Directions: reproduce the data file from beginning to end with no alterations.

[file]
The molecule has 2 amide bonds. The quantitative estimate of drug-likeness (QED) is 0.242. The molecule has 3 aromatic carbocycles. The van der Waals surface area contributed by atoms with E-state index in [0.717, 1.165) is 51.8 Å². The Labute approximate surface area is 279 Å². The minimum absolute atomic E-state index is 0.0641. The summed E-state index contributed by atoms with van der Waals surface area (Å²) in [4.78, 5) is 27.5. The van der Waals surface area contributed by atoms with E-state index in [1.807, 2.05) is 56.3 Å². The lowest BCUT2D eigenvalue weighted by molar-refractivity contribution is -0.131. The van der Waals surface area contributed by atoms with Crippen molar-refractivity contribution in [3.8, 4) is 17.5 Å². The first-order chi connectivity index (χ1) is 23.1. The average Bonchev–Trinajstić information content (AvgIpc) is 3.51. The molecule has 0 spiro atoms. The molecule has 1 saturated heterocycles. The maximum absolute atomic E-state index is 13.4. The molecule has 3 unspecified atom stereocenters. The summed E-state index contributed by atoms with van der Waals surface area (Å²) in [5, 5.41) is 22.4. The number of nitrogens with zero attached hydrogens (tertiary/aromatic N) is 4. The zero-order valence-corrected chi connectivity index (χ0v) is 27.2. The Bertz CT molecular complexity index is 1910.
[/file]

The molecule has 2 amide bonds. The quantitative estimate of drug-likeness (QED) is 0.242. The molecule has 3 aromatic carbocycles. The van der Waals surface area contributed by atoms with E-state index in [0.717, 1.165) is 51.8 Å². The Labute approximate surface area is 279 Å². The minimum absolute atomic E-state index is 0.0641. The summed E-state index contributed by atoms with van der Waals surface area (Å²) in [4.78, 5) is 27.5. The van der Waals surface area contributed by atoms with E-state index in [1.807, 2.05) is 56.3 Å². The lowest BCUT2D eigenvalue weighted by molar-refractivity contribution is -0.131. The van der Waals surface area contributed by atoms with Crippen molar-refractivity contribution in [3.8, 4) is 17.5 Å². The first-order chi connectivity index (χ1) is 23.1. The average Bonchev–Trinajstić information content (AvgIpc) is 3.51. The molecule has 0 spiro atoms. The molecule has 1 saturated heterocycles. The maximum absolute atomic E-state index is 13.4. The molecule has 3 unspecified atom stereocenters. The summed E-state index contributed by atoms with van der Waals surface area (Å²) in [5, 5.41) is 22.4. The number of nitrogens with zero attached hydrogens (tertiary/aromatic N) is 4. The zero-order valence-corrected chi connectivity index (χ0v) is 27.2. The Bertz CT molecular complexity index is 1910.